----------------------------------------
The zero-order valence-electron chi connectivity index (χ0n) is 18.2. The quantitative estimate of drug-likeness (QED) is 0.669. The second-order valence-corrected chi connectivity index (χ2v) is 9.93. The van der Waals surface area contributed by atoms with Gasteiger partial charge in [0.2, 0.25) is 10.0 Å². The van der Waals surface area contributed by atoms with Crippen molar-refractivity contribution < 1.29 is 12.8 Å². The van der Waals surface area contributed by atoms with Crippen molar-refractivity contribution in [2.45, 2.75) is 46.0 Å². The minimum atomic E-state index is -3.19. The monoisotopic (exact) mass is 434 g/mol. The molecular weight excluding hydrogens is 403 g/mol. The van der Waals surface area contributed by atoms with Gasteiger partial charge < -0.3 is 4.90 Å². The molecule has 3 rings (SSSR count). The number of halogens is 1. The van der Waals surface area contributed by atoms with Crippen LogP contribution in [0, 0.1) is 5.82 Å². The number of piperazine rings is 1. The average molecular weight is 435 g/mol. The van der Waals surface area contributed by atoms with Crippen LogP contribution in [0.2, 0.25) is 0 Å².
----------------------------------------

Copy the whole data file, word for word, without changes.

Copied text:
The zero-order valence-electron chi connectivity index (χ0n) is 18.2. The quantitative estimate of drug-likeness (QED) is 0.669. The second-order valence-corrected chi connectivity index (χ2v) is 9.93. The van der Waals surface area contributed by atoms with Gasteiger partial charge in [0.2, 0.25) is 10.0 Å². The van der Waals surface area contributed by atoms with Crippen molar-refractivity contribution < 1.29 is 12.8 Å². The van der Waals surface area contributed by atoms with Crippen molar-refractivity contribution in [2.45, 2.75) is 46.0 Å². The minimum atomic E-state index is -3.19. The monoisotopic (exact) mass is 434 g/mol. The molecular weight excluding hydrogens is 403 g/mol. The van der Waals surface area contributed by atoms with Gasteiger partial charge < -0.3 is 4.90 Å². The molecule has 3 rings (SSSR count). The number of halogens is 1. The van der Waals surface area contributed by atoms with Crippen LogP contribution in [0, 0.1) is 5.82 Å². The number of piperazine rings is 1. The average molecular weight is 435 g/mol. The van der Waals surface area contributed by atoms with Crippen LogP contribution in [0.2, 0.25) is 0 Å².